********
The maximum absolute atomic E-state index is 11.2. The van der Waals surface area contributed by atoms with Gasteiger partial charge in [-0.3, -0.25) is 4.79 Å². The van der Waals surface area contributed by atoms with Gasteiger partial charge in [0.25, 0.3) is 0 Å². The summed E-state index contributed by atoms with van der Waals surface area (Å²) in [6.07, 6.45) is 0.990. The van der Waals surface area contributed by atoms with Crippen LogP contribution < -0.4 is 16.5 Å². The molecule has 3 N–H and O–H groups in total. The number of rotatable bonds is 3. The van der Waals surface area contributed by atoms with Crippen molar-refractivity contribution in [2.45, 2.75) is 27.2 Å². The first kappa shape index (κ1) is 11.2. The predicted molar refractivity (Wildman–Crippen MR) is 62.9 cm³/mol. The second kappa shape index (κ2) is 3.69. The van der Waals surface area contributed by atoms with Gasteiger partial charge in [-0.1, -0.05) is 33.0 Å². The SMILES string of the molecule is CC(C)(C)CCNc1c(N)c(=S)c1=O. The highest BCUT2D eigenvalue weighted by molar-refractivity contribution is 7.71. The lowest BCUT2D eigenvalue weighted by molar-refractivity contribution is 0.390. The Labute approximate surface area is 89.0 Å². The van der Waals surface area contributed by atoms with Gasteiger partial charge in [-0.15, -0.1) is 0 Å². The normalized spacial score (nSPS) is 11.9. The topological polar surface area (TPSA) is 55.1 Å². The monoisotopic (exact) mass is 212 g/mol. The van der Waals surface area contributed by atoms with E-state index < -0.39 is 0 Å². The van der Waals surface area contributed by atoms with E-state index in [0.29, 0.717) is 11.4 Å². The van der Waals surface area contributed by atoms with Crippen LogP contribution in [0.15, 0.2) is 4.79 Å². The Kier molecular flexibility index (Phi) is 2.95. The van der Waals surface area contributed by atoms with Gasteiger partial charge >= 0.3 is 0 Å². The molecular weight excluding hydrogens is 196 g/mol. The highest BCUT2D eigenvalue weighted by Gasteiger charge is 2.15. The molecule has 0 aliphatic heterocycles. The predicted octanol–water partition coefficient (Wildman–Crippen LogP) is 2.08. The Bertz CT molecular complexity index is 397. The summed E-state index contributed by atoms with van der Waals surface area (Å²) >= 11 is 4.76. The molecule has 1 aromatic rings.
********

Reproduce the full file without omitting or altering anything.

The maximum absolute atomic E-state index is 11.2. The van der Waals surface area contributed by atoms with Gasteiger partial charge in [-0.3, -0.25) is 4.79 Å². The van der Waals surface area contributed by atoms with Gasteiger partial charge in [0.25, 0.3) is 0 Å². The summed E-state index contributed by atoms with van der Waals surface area (Å²) in [6.07, 6.45) is 0.990. The van der Waals surface area contributed by atoms with Crippen LogP contribution < -0.4 is 16.5 Å². The molecule has 3 N–H and O–H groups in total. The number of rotatable bonds is 3. The van der Waals surface area contributed by atoms with Crippen molar-refractivity contribution in [2.45, 2.75) is 27.2 Å². The first kappa shape index (κ1) is 11.2. The predicted molar refractivity (Wildman–Crippen MR) is 62.9 cm³/mol. The second kappa shape index (κ2) is 3.69. The van der Waals surface area contributed by atoms with Gasteiger partial charge in [-0.1, -0.05) is 33.0 Å². The SMILES string of the molecule is CC(C)(C)CCNc1c(N)c(=S)c1=O. The highest BCUT2D eigenvalue weighted by molar-refractivity contribution is 7.71. The lowest BCUT2D eigenvalue weighted by molar-refractivity contribution is 0.390. The Labute approximate surface area is 89.0 Å². The van der Waals surface area contributed by atoms with Gasteiger partial charge in [-0.15, -0.1) is 0 Å². The normalized spacial score (nSPS) is 11.9. The topological polar surface area (TPSA) is 55.1 Å². The monoisotopic (exact) mass is 212 g/mol. The van der Waals surface area contributed by atoms with E-state index < -0.39 is 0 Å². The van der Waals surface area contributed by atoms with E-state index in [0.29, 0.717) is 11.4 Å². The van der Waals surface area contributed by atoms with Crippen LogP contribution in [0.15, 0.2) is 4.79 Å². The Kier molecular flexibility index (Phi) is 2.95. The van der Waals surface area contributed by atoms with Gasteiger partial charge >= 0.3 is 0 Å². The molecular weight excluding hydrogens is 196 g/mol. The highest BCUT2D eigenvalue weighted by Gasteiger charge is 2.15. The molecule has 0 aliphatic heterocycles. The predicted octanol–water partition coefficient (Wildman–Crippen LogP) is 2.08. The Bertz CT molecular complexity index is 397. The summed E-state index contributed by atoms with van der Waals surface area (Å²) >= 11 is 4.76. The molecule has 1 aromatic rings.